The State of Global Food Security in 2023
By Anderson Alleyne, Communications Consultant, Global Health Council
Over the past several years, progress toward alleviating world hunger and malnutrition has stalled and then backslid as a growing number of people lack sufficient food to eat. The World Food Programme estimates that 349 million people across 79 countries are facing acute food insecurity – up from 287 million in 2021. As Russia’s war on Ukraine enters its second calendar year and climate change continues to disrupt peoples’ livelihoods in places such as the Horn of Africa, experts warn of another bleak year for global food security.
Russia and Ukraine are important exporters of energy and agricultural products such as corn, fertilizer, natural gas, sunflower oil, and wheat. As an illustration, Russia and Ukraine are the first and fifth largest wheat exporters, accounting for approximately 20% and 10% of global exports, respectively. Countries in Africa and the Middle East are heavily dependent on wheat imports from these two countries as it is traditionally used in some of the most common food staples. However, the war has curtailed food exports from Ukraine and Russia leading to supply shortages and a rise in food prices across the world.
The effects of the war in Ukraine have also led to rising natural gas prices and disrupted global fertilizer production as natural gas is a key ingredient in the process used to make nitrogen-based fertilizers. The World Bank has reported that global fertilizer prices have risen nearly 30% since the start of 2022. Supply disruptions fueled by the Russia-Ukraine conflict disproportionately affect smallholder farmers as they are faced with a low supply and high cost of fertilizer. Consequently, these price increases have been passed on to consumers, further exacerbating the global food crisis.
This issue has also been compounded by climate shocks as heat waves, heavy rainfall, and droughts have a direct impact on food systems. Currently, the Horn of Africa (HoA) is experiencing its worst drought in 40 years, threatening millions of people with starvation. Prolonged droughts, scorching heat and high food prices have made it difficult for people to grow crops, raise livestock, and buy food. The UN estimates that more than 37 million people in the HoA are facing acute hunger, with around seven million children under the age of five acutely malnourished in the region. Flooding caused by heavy rainfall can also destroy cropland as seen in countries such as China and Pakistan.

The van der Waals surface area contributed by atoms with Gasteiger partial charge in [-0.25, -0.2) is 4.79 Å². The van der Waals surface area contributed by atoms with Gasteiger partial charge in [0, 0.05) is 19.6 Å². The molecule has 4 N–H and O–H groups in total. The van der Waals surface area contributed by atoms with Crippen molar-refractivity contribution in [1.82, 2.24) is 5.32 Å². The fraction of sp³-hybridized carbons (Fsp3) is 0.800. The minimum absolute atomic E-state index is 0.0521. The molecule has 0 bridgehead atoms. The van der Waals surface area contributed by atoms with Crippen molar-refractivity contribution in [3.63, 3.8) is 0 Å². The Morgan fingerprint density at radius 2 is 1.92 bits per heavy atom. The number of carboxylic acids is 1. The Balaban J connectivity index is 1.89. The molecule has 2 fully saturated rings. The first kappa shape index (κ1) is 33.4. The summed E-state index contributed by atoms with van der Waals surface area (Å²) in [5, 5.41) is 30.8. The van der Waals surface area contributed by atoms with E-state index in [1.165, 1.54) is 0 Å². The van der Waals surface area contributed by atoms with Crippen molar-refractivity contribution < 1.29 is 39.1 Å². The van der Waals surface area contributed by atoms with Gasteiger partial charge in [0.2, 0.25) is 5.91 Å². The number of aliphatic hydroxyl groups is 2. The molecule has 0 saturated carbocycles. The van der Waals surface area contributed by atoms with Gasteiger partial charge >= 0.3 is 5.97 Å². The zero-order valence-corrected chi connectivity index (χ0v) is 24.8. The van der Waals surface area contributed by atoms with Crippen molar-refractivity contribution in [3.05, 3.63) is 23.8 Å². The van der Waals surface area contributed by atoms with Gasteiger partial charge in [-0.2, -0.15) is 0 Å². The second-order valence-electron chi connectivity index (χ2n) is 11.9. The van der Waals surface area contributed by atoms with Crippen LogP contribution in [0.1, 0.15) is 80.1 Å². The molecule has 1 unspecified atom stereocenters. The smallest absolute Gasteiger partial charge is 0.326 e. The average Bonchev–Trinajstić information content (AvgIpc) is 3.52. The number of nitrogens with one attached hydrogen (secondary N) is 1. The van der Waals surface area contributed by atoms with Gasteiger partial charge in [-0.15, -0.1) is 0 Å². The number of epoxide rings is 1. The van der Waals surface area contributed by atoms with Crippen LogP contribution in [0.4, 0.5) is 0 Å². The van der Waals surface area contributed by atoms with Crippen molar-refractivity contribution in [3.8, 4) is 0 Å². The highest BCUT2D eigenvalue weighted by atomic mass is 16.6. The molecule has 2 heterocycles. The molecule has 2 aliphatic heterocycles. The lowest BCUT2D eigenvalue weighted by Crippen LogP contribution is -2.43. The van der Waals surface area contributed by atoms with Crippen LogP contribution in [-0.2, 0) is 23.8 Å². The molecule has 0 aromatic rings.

The current global food crisis, exacerbated by the COVID-19 pandemic, climate change, and now also threatened by the conflict in Ukraine poses a huge challenge to countries around the world as lack of sufficient food can have devastating consequences on the health and well-being of individuals. To avoid further mass impoverishment and global famine urgent humanitarian assistance is needed to address food insecurity. Other long-term solutions include:
- Adoption of agricultural technologies: The use of agricultural technologies can help farmers produce crops more efficiently, reduce waste, meet the rising demand for food and adapt to climate change. It’s imperative that small scale producers can access these technologies in order to be more productive, profitable and sustainable.
- Supporting social protection: Helping governments scale up social protection can reduce poverty and enhance food security and nutrition for the most vulnerable.
- Building climate resilience: Investing in disaster risk reduction and climate adaptation can help communities to better cope with the effects of extreme weather events and recover from the impacts of shock more quickly.
The U.S. Government Global Food Security Strategy 2022-2026 also outlines a plan for the U.S. to support the achievement of global food security through an integrated whole-of-government approach. In particular, it aims to contribute toward a 20% reduction in poverty and stunting in the areas where they work between 2022-2026 by partnering with foreign governments, the private sector, civil society, implementers, and the research community.
Through a multisectoral approach, we can help to ensure that everyone has access to the nutritious food they need to lead healthy lives.